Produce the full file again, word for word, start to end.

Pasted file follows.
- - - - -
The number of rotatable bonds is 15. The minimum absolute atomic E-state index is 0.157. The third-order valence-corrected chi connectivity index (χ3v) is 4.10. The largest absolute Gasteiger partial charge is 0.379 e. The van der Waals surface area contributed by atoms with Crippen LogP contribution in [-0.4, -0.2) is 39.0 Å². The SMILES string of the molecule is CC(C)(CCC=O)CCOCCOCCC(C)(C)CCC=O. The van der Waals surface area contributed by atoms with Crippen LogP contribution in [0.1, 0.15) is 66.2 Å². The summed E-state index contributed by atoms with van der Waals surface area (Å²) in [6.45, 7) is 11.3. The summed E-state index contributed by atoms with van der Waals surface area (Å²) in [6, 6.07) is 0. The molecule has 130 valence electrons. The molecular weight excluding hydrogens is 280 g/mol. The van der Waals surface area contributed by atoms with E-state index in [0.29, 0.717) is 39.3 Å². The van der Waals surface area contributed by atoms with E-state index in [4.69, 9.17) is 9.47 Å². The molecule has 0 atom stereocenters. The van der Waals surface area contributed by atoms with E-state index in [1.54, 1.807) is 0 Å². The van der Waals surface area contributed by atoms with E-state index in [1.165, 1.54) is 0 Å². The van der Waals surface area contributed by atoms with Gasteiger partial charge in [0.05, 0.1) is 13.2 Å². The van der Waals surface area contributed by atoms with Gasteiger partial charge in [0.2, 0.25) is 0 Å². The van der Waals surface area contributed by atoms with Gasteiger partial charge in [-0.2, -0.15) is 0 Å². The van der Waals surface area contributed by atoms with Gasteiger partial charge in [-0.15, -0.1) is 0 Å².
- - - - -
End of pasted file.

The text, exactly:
The number of rotatable bonds is 15. The minimum absolute atomic E-state index is 0.157. The third-order valence-corrected chi connectivity index (χ3v) is 4.10. The largest absolute Gasteiger partial charge is 0.379 e. The van der Waals surface area contributed by atoms with Crippen LogP contribution in [-0.4, -0.2) is 39.0 Å². The SMILES string of the molecule is CC(C)(CCC=O)CCOCCOCCC(C)(C)CCC=O. The van der Waals surface area contributed by atoms with Crippen LogP contribution in [0.1, 0.15) is 66.2 Å². The summed E-state index contributed by atoms with van der Waals surface area (Å²) in [6.45, 7) is 11.3. The summed E-state index contributed by atoms with van der Waals surface area (Å²) in [6, 6.07) is 0. The molecule has 130 valence electrons. The molecular weight excluding hydrogens is 280 g/mol. The van der Waals surface area contributed by atoms with E-state index in [0.29, 0.717) is 39.3 Å². The van der Waals surface area contributed by atoms with E-state index in [4.69, 9.17) is 9.47 Å². The molecule has 0 atom stereocenters. The van der Waals surface area contributed by atoms with E-state index in [1.54, 1.807) is 0 Å². The van der Waals surface area contributed by atoms with E-state index in [1.165, 1.54) is 0 Å². The van der Waals surface area contributed by atoms with Gasteiger partial charge in [0.05, 0.1) is 13.2 Å². The van der Waals surface area contributed by atoms with Gasteiger partial charge in [0.2, 0.25) is 0 Å². The van der Waals surface area contributed by atoms with Gasteiger partial charge in [-0.2, -0.15) is 0 Å². The van der Waals surface area contributed by atoms with Gasteiger partial charge in [-0.15, -0.1) is 0 Å².